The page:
A group of Arkansas organizations and leaders have formed an Arkansas chapter of the Internet Innovation Alliance (IIA) to promote broadband access and adoption throughout the state. IIA is a national coalition of business and non-profit organizations committed to helping our country achieve universal broadband.
“Broadband drives opportunity in everything, from our economy to education and entrepreneurship to healthcare,” John Chadwell, executive director of the Newport Economic Development Commission and charter member of Arkansas IIA, said in a statement. “High-speed Internet helps businesses connect to new markets and students access educational resources anywhere in the world. These opportunities should be available to every family and business person in the state, no matter where they live.”
Others joining Chadwell as charter members of Arkansas IIA are:
• Polly Martin, president of the Arkansas Grocers and Retail Merchants Association;
• Randy Zook, president and CEO of the Arkansas State Chamber/Associated Industries of Arkansas;
• Montine McNulty, executive director of the Arkansas Hospitality Association;
• Ed Clifford, president of the Bentonville/Bella Vista Chamber of Commerce;
• Raymond Burns, president and CEO of the Rogers-Lowell Area Chamber of Commerce;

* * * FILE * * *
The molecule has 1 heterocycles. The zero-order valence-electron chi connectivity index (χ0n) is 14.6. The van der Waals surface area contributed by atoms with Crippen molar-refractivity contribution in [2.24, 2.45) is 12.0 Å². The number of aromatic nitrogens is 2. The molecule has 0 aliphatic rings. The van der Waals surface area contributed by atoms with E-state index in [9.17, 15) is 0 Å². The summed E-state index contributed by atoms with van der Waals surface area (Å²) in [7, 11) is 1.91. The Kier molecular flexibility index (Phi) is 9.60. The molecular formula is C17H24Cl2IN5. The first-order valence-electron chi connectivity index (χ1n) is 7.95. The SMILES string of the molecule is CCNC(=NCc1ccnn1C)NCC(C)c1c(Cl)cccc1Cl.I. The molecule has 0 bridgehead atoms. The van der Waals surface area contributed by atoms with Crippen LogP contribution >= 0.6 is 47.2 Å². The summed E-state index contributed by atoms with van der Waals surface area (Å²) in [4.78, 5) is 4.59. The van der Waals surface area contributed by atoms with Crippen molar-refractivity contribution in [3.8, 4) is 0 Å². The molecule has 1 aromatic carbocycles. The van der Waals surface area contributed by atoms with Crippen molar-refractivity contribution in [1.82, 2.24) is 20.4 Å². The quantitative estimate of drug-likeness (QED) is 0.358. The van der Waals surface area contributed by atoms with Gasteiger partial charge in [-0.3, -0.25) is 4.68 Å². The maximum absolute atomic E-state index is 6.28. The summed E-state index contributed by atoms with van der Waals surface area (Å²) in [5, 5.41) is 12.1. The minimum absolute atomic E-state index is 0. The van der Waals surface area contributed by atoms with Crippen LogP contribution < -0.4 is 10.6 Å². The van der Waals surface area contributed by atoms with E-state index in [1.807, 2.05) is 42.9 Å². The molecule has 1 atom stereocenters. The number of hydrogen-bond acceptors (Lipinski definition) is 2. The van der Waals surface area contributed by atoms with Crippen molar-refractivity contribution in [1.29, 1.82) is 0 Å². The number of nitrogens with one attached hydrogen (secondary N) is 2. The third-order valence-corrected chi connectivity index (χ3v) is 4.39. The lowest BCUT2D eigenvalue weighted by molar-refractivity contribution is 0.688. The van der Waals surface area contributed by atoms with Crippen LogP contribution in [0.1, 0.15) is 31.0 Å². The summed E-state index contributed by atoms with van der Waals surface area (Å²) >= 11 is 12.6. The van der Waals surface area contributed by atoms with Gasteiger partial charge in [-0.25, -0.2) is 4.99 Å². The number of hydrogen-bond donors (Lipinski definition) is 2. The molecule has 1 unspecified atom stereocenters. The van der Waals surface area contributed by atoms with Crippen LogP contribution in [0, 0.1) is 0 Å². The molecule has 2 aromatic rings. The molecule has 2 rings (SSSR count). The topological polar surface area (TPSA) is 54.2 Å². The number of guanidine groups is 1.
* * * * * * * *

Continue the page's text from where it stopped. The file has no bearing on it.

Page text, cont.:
• Perry Webb, president and CEO of the Springdale Chamber of Commerce; and,
• Brian Thompson, director of External Affairs for the Cross County Chamber of Commerce.
More than 1,000 Arkansans have joined IIA as grassroots members or signed the IIA petition calling for expanded mobile broadband access.
Arkansas IIA will spend the coming months educating community members and state leaders about the importance of mobile broadband and its many benefits.
The state ranks No. 32 in the country in Internet access, according to the National Broadband Map, and Census figures show that more than 29 percent of households in the state report no Internet usage.
“Our collective focus is ensuring that everyone has access to high-speed broadband Internet,” said Chadwell. “Until we meet that goal, communities and businesses, including agri-business, that want to innovate and expand will be at a disadvantage.”
The Internet Innovation Alliance supports reforming the Universal Service Fund to include broadband, more efficient use of spectrum and the proposed merger of AT&T and T-Mobile, a move that would bring high-speed broadband Internet to more than 97 percent of our nation’s population.